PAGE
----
# Relativity question involving proofs of beta and gamma

1. Jan 9, 2013

### AegisFLCL

1. The problem statement, all variables and given/known data

(a) The ratio v/c is very often denoted by the single symbol β. Show that if β<<1, the following are valid through terms of order β^2

E = mc^2 + (mv^2)/2 = (mc^2)[1+(β^2)/2]
K = (mv^2)/2 = (mc^2)[(β^2)/2]
pc = mvc = m(c^2)β
γ = 1+(β^2)/2

(b) Show that if γ = ε^-1 >> 1, the following are valid through terms of order ε^2

β = 1-(ε^2)/2
E = (ε^-1)*m*c^2
K/E = 1-ε
pc/E = 1-(ε^2)/2
K/pc = 1-ε+(ε^2)/2

2. Relevant equations

Either none are necessary or I am missing something...

3. The attempt at a solution

First I'm not entirely clear on what the question is asking (especially part b). Am I supposed to substitute in some arbitrary value that goes along with the statement or are they simply asking for algebraic solutions? If someone could clarify and provide hints it would be much appreciated. I did try the first part of part a however.

E = mc^2 + (mv^2)/2 = (mc^2)[1+(β^2)/2]

mc^2 + (mv^2)/2 = (mc^2)[1+(β^2)/2]

1+(β^2)/2 = 1+[(mv^2)/2]/(mc^2)

(β^2)/2 = [(mv^2)/2]*(mc^2)^-1

β^2 = (mv^2)/(mc^2)

β = v/c

2. Jan 10, 2013

### cepheid

Staff Emeritus
Welcome to PF AegisFLCL,

I think you're kind of on the wrong track here. For your answer to part a, you've started by assuming what you were supposed to prove! What you need to do in the case of the first one (energy) is to start with the full, proper definition of relativistic energy: E = γmc2 where γ = (1 - β)-1/2. You need to show that the expression they gave you is equivalent to this, to second order in beta. In other words, if you take a Taylor series expansion (around β = 0) of the expression for the relativistic energy, and you keep all of the terms in this series approximation up to second order, you should end up with the expression given in the problem. Since β is small, this series approximation should be reasonably accurate, even though you discarded all the higher order terms (above second order).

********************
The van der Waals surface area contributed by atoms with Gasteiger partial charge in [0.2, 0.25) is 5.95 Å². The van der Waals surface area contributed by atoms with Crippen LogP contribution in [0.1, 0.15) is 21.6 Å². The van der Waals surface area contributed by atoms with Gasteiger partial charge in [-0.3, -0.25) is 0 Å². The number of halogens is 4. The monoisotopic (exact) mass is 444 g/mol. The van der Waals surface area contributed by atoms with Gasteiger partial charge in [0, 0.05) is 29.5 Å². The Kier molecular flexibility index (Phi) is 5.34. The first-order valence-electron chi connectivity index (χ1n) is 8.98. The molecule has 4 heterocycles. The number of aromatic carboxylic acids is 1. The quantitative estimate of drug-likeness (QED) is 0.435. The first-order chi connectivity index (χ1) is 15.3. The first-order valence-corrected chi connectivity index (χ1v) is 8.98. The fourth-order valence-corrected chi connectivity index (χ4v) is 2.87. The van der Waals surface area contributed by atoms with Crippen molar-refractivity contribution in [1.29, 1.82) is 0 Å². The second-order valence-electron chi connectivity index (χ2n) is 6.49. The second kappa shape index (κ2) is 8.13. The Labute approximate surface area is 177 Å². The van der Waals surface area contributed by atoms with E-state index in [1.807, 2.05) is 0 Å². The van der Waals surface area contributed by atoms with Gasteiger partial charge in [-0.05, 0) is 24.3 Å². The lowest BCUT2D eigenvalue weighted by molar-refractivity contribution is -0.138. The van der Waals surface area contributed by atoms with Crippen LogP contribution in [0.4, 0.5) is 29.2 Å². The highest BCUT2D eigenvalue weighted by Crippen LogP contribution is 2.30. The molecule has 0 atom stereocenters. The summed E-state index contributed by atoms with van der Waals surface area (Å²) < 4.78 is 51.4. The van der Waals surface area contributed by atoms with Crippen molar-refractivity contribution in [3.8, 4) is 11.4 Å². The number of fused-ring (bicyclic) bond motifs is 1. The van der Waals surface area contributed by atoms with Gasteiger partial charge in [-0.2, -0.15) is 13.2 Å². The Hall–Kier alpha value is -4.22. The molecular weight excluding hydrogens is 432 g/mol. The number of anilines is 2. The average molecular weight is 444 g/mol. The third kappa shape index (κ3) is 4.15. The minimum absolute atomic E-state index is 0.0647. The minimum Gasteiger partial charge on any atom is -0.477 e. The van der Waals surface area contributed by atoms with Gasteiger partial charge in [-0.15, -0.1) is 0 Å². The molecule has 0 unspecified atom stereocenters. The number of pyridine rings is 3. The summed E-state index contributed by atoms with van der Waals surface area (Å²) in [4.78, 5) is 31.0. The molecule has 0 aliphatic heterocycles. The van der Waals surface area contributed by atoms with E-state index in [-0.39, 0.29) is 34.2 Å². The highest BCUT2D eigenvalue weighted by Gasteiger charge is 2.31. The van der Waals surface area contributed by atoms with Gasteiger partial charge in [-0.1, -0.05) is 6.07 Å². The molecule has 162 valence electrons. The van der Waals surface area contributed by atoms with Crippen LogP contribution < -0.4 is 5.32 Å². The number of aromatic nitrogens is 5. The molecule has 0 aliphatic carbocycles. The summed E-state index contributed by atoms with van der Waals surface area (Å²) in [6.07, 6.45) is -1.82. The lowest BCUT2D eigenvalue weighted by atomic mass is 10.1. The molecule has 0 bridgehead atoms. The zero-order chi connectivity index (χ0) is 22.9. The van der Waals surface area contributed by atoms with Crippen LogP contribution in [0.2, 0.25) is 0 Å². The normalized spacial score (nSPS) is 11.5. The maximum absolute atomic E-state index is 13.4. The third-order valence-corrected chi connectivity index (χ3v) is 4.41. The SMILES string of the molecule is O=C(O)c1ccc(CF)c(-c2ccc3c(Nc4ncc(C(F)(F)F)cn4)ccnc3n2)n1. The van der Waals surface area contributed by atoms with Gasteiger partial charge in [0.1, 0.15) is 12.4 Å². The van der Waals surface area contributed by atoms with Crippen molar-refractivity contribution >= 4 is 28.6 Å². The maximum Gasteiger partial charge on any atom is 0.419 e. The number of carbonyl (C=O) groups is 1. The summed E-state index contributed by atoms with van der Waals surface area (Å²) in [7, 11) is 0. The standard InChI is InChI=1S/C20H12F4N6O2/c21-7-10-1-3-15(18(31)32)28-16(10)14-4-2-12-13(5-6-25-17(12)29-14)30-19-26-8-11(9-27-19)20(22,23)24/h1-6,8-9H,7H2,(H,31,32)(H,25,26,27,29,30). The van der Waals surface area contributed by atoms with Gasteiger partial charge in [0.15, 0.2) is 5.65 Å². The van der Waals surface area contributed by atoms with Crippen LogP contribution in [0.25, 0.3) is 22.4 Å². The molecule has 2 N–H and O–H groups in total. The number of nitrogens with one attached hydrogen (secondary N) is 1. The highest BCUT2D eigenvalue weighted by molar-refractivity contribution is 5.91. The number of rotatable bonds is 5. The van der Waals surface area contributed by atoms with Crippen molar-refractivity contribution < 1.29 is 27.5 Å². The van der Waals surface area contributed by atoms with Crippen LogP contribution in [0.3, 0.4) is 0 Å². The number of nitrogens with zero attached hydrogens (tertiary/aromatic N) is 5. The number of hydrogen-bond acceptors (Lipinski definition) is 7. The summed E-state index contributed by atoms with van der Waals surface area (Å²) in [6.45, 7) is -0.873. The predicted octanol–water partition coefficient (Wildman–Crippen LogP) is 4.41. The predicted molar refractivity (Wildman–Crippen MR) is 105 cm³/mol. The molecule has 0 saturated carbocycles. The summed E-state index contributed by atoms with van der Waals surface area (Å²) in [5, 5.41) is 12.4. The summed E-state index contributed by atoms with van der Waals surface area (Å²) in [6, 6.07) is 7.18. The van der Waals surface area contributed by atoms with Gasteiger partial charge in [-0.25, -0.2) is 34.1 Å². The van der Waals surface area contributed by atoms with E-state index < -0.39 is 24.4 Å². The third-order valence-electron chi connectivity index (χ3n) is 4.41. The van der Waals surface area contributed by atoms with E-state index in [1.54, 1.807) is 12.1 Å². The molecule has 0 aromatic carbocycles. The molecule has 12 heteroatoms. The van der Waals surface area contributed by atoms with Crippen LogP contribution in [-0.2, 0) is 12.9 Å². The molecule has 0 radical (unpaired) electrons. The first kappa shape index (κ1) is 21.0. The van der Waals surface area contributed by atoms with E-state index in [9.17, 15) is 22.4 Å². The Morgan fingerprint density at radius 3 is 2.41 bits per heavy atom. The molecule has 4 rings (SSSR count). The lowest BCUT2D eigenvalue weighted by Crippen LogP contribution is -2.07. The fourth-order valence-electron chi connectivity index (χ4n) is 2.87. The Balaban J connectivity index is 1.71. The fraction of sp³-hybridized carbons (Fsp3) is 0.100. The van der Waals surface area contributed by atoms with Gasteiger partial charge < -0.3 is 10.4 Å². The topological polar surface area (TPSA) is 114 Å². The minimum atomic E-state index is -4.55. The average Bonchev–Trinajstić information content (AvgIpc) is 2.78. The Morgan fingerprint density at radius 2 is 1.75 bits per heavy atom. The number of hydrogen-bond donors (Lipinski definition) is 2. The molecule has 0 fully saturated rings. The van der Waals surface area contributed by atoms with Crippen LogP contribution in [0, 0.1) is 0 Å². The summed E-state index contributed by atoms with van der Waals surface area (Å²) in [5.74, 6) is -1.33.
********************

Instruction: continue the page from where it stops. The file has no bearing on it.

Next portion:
The point of this question (the first equation) is to show that if β is small, you can just think of the total energy of a particle as being the sum of its rest energy and its non-relativistic (Newtonian) kinetic energy, and this is true to second order.

Last edited: Jan 10, 2013
3. Jan 10, 2013

### AegisFLCL

Thanks for the welcome and speedy reply. I'm still having trouble understanding the problem. Does each line (separate eq) require a separate solution? After taking calc 1, 2, DE and multivariable calc I don't remember learning/using a Taylor series expansion. The chapter this question pertains to makes no mention of gamma, beta or any relative equations aside from the one you've given me. In general the clarity of the book is just very poor (for me).

4. Jan 10, 2013

### cepheid

Staff Emeritus
Yes, each one is separate approximation that you have to show holds to second order. EDIT: Although, once you do the first one, the second one just follows from it without any additional work.

This is a pretty important topic and is usually covered in calc 1, since it is an application of derivatives. I'd say you'll have to look it up and refresh your memory. But basically, it's a method for expressing a function in terms of an infinite power series in some variable. So, truncating the Taylor series after n+1 terms amounts to finding an nth order polynomial that is an approximation to the function. It should be exactly equal to the function at the point around which you're taking the expansion, but deviate from it as you move away from that point, with an error that decreases as you make n larger (i.e. as you include more and more terms from the infinite series). In your case, you only have to find a second order approximation.

The book certainly must provide definitions for gamma, for the relativistic energy, for the relativistic kinetic energy, and for the relativistic momentum. (If not, look them up on Wikipedia ) None of these are given in your problem. The equations given in the problem are approximations to these that hold true in the classical (Newtonian) limit. You have to show that they are valid approximations.

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